Wayne Ellington, a Certified Maintenance Reliability Professional and EPA Section 608 Certified HVAC Universal Technician, has been a key player in the validation of the AMTEC curriculum. He has personally taken most of the AMTEC modules delivered by the Tennessee College of Applied Technology at Murfreesboro (TCAT M), as a student would, and provided review documentation for corrections and content feedback. By Wayne going through each module’s content, page by page and taking most of the quizzes and tests, AMTEC was able to receive valuable feedback from an expert with over 40 years in Automotive Manufacturing, in Facility Engineering and Maintenance capacities.
In his reviews, he has identified areas of improvement in assessments, lessons, and labs, as well as working with Nissan’s Maintenance Department Master Trainers to facilitate on-the-job rotations that relate to the courses and modules that the students are taking or have completed. These Master Trainers also assist in curriculum review, classroom and lab support. Wayne’s active involvement and coordination allows these Nissan apprentices, taking AMTEC courses from TCAT M Instructor, to receive real world experience and apply what they are learning in the classroom. On what seems like a daily basis, he leverages his many years of experience in automotive manufacturing to benefit AMTEC curriculum and assessments while also leveraging AMTEC resources to meet Nissan’s maintenance needs.
Wayne received his Bachelor of Science in Mechanical Engineering as well as a minor in Plant Engineering from Kettering University, a college known for having one of the best undergraduate engineering programs. He began his career in 1971 as a co-op student engineer in an auto plant on the west coast. After graduation he held positions of increasing responsibilities in Facility Engineering and Maintenance. He currently works at the Nissan, Smyrna Tennessee Plant, in the Reliability Centered Maintenance Group, with responsibilities for Maintenance Apprentice training and recruitment.
Patrick Riddle began his professional career in the United States Navy as an Interior Communications Technician. Once discharged, he acted as the Maintenance Supervisor at Super Wheels, Inc., as well as MET Department Lab Assistant at the State Technical Institute at Knoxville. While he working at the W.J. Savage & Company, where he held the Senior Mechanical Design Engineer in the Mechanical Engineering Department, he began his academic career by earning his AE Technology-Mechanical Engineering Technology degree at the State Technical Institute in Knoxville. Pat went on to receive his AAS Engineering Technology in both Manufacturing Technology and Quality Control Technology from Pellissippi State Technical Community College, where he graduates Summa cum Laude and was a member of both the Tau Alpha Pi Engineering Technology National Honor Society and the Phi Theta Kappa Honor Society.
Since 1989, Pat has been employed at Pellissippi State Community College (PSCC), beginning as an Industrial Training Instructor and most currently holding the position of Professor in the Mechanical Engineering Technology department, as well as Program Coordinator for three concentrations—Mechanical Engineering Technology, Manufacturing Engineering Technology and Industrial Maintenance Technology. During that time, he earned several degrees and received many academic honors. In 1998, Pat graduated Summa cum Laude with Top Graduate Honors and Outstanding Undergraduate in Human Resource Development with his BS in Human Ecology—Human Resource Development Industrial Education from the University of Tennessee (UTK). He went on to take Master level courses in Human Resource Development from UTK, but decided to earn his MS Engineering Technology from East Tennessee State University in 2004. While there, he was a member of the Epsilon Pi Tau Engineering Technology Honor Society and the Phi Kappa Phi National Honor Society.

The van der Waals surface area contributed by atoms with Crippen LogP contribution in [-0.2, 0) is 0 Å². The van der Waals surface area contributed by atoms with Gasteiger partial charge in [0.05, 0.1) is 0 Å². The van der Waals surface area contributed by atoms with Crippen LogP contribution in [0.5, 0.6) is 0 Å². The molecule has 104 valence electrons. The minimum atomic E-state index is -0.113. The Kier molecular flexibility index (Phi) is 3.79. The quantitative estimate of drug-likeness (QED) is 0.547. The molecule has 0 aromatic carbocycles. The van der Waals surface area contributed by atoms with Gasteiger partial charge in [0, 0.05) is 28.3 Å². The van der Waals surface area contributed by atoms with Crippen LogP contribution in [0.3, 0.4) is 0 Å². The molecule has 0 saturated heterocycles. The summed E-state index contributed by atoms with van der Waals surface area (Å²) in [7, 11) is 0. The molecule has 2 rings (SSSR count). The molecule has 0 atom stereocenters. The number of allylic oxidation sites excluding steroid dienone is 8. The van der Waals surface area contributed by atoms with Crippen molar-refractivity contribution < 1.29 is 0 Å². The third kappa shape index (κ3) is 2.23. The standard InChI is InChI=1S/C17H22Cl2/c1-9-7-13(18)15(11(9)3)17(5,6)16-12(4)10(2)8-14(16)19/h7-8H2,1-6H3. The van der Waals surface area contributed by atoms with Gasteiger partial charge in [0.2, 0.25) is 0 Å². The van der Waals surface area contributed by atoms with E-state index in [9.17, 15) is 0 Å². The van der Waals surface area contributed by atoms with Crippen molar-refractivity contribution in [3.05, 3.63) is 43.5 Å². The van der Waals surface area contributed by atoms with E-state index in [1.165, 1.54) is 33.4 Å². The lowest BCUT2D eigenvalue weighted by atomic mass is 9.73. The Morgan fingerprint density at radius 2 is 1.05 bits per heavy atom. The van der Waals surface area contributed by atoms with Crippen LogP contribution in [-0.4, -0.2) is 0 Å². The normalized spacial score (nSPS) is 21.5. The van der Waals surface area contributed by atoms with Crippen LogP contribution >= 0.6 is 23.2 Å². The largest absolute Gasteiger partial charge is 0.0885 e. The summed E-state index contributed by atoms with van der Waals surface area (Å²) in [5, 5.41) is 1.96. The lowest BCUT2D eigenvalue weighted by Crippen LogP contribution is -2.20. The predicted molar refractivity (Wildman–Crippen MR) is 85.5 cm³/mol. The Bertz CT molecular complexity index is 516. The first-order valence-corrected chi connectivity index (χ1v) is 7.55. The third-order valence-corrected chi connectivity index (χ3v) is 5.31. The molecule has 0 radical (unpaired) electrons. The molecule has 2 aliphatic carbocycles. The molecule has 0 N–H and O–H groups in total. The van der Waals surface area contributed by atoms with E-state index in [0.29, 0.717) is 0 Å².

Throughout his employment at PSCC, he has served on multiple committees and be presented multiple faculty awards. He is currently a member of the American Society for Engineering Education (ASEE) and serves on the Access & Diversity Committee, Curriculum Assessment Committee and has been appointed as the QEP Assessment Director. His awards include the Gene Joyce Visionary Award (2009-2010), NISOD Excellence Award (2010) and multiple Service Awards.
Over the past several years, Pat consulted on several programs, including the AMTEC Curriculum Module Development, which is funded by the National Science Foundation. Most recently he has assisted in developing several programs at PSCC, including concentrations in Industrial Maintenance Technology, Industrial Automation Technology and Plastics Engineering Technology. He has also consulted with Breed Technologies, PBR Industries, Sanford/Rubbermaid, and Y-12 National Security.
AMTEC has made great strides toward identifying and validating advanced manufacturing technical education needs and has begun developing a standardized curriculum its partner colleges can deliver in a modularized, hybrid format, in demand by automotive manufacturers and their suppliers.
Built on the principles of targeted instruction relevant to the needs of industry, offered in flexible formats that expedite time to completion and that award academic credit, the AMTEC maintenance mechatronics curriculum will enable colleges to assist automotive manufacturers’ in meeting one of their greatest needs:highly skilled workers who understand complicated processes and are able to predict, prevent, troubleshoot, and problem-solve in real time in a high-pressure environment.